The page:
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Lost Sirens – New Order

Posted on the 22 January 2013 by Audiocred @audiocred

Lost Sirens takes its place in New Order’s generation-spanning discography, more than seven years after their last effort, Waiting for the Sirens’ Call, was released. Recorded during the same sessions that gave birth to Sirens’ Call, the band’s newest record features their original line-up of Sumner, Morris, and the recently estranged Hook. Lost Sirens has its moments, brilliant and rivaling recent hits like “Jetstream” and “Krafty,” however, there’s nothing spectacular about the band’s new release – save singer/guitarist Bernard Sumner’s ageless vocals. While New Order (sans bassist Peter Hook) plans to continue touring and recording, Lost Sirens feels like a dour wave goodbye – a little too late and understandably out of touch with the times.

 Lost Sirens   New Order
Despite Sumner’s description of Lost Sirens as “a non-completed album,” the record feels more cohesive than New Order’s last effort. One may expect a record that was made throughout bouts of turmoil within the band to come out gritty and at-odds but this isn’t the case with Lost Sirens. Without knowing how much of the album was finished before 2012, it’s also easy to be disappointed by how similar it sounds to Waiting for the Sirens’ Call. Well don’t be, because Lost Sirens was supposed to be a double album released with Siren’s Call. Eventually lost somewhere in the mess of Sumner and Hook’s bickering, most of Lost Sirens was meant for 2005. Instead, we’re hearing it in 2013.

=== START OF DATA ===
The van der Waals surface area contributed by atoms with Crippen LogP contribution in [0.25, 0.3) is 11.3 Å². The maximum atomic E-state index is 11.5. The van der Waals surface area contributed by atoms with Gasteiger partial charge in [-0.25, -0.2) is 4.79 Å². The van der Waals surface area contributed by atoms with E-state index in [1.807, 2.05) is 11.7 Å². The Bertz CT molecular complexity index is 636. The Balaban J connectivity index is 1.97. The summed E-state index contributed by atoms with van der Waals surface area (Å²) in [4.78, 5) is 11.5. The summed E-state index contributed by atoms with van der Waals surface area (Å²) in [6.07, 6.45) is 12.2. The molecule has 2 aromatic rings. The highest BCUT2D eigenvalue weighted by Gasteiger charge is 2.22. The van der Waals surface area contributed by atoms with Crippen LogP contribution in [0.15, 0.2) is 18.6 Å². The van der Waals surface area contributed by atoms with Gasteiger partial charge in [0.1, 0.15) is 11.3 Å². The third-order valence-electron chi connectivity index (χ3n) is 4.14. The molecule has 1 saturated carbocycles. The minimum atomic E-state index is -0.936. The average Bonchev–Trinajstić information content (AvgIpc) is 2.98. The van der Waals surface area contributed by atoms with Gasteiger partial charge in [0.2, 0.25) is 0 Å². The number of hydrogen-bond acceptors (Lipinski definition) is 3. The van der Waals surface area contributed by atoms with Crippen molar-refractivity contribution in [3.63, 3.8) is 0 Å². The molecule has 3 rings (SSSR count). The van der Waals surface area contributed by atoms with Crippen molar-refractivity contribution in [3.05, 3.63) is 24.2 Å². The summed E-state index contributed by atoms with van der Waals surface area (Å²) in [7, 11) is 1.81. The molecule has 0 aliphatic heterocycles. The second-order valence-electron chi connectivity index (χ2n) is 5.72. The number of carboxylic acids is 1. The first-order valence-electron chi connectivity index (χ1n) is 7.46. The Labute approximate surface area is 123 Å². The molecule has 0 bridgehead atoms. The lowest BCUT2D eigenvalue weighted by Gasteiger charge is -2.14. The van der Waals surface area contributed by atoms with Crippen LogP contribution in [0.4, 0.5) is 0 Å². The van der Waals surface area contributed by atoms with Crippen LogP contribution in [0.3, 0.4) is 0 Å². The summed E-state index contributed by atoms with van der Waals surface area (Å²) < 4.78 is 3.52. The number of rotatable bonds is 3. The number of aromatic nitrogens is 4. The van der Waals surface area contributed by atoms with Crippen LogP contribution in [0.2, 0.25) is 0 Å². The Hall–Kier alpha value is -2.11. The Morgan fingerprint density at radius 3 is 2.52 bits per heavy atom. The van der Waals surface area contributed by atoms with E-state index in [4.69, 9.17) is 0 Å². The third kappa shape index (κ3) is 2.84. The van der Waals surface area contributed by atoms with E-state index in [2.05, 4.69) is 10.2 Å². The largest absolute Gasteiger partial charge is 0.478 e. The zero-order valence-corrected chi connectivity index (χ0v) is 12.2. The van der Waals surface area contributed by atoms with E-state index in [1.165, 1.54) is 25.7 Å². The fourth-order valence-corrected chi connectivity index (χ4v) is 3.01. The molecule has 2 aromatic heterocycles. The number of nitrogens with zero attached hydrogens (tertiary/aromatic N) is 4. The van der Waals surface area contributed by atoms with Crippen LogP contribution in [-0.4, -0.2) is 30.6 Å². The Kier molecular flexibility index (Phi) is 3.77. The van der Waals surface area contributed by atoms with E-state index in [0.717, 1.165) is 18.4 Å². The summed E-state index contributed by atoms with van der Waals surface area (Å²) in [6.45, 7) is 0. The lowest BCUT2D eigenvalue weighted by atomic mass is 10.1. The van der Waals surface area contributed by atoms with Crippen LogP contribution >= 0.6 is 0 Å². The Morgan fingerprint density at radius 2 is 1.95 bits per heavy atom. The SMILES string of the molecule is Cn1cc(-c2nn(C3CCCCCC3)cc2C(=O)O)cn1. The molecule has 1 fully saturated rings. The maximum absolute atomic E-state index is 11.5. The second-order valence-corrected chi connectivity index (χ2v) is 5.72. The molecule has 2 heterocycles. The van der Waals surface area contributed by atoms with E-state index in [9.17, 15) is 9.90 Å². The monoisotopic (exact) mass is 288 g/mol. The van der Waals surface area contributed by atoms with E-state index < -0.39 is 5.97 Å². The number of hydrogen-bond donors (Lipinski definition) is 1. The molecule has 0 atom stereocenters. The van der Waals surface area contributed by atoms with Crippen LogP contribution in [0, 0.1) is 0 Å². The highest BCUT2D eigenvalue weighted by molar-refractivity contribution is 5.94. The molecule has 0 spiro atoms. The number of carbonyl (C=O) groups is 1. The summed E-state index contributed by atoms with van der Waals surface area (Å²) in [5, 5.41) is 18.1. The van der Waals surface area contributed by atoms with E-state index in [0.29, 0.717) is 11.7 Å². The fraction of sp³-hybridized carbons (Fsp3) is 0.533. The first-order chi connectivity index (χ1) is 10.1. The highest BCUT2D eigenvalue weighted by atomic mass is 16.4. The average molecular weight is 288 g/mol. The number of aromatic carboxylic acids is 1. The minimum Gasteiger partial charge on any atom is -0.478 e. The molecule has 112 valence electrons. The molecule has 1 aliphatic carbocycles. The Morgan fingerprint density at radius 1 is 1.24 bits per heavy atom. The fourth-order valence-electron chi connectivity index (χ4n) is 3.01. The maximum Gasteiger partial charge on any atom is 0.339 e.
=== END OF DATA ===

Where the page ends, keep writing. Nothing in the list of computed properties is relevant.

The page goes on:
The album starts with a nostalgic play on New Order’s post-punk roots. “I’ll Stay With You” teases with a pulsing electronic intro à la Depeche Mode’s “Black Celebration” before drifting into a more familiar flow, Sumner devotedly proclaiming, “Oh, I’ll change your mind / When will you surrender?” “Shake It Up” provides the familiar retro-dance beats and chorused shouts of 90’s NO but falls short of resonating with any of the music being played in clubs today. In the album’s final track, “I Told You So,” Sumner sings, “It’s an occupation I don’t like / But it pays the rent and turns on the light” – a sadly believable commentary on the state of New Order. Reminiscent of The Velvet Underground, “I Told You So” is the only reprise from Sirens’ Call, obvious that the band felt its message needed repeating.

New Order has masterfully maintained relevance within the pop and dance genres for over four decades, but now has sadly fallen out of touch with the culture they helped groom. Lost Sirens isn’t a disappointment. In fact, according to Sumner, it’s not even a “complete album.” Who knows how the band will evolve next? Without Hook, they’ll be missing a big part of what made them great and its safe to say that even with the original line-up they won’t hold any real weight in pop again. For a fresh take on alt-dance, check out up-and-comers The New Division (yes, that’s a Joy Division / New Order reference) and their new Night Escape EP.

 Lost Sirens   New Order

3.5 / 5 bars

New Order – Hellbent (Original Mix)

New Order – “Hellbent” (Original Mix)

You can stream the full album at Rolling Stone.

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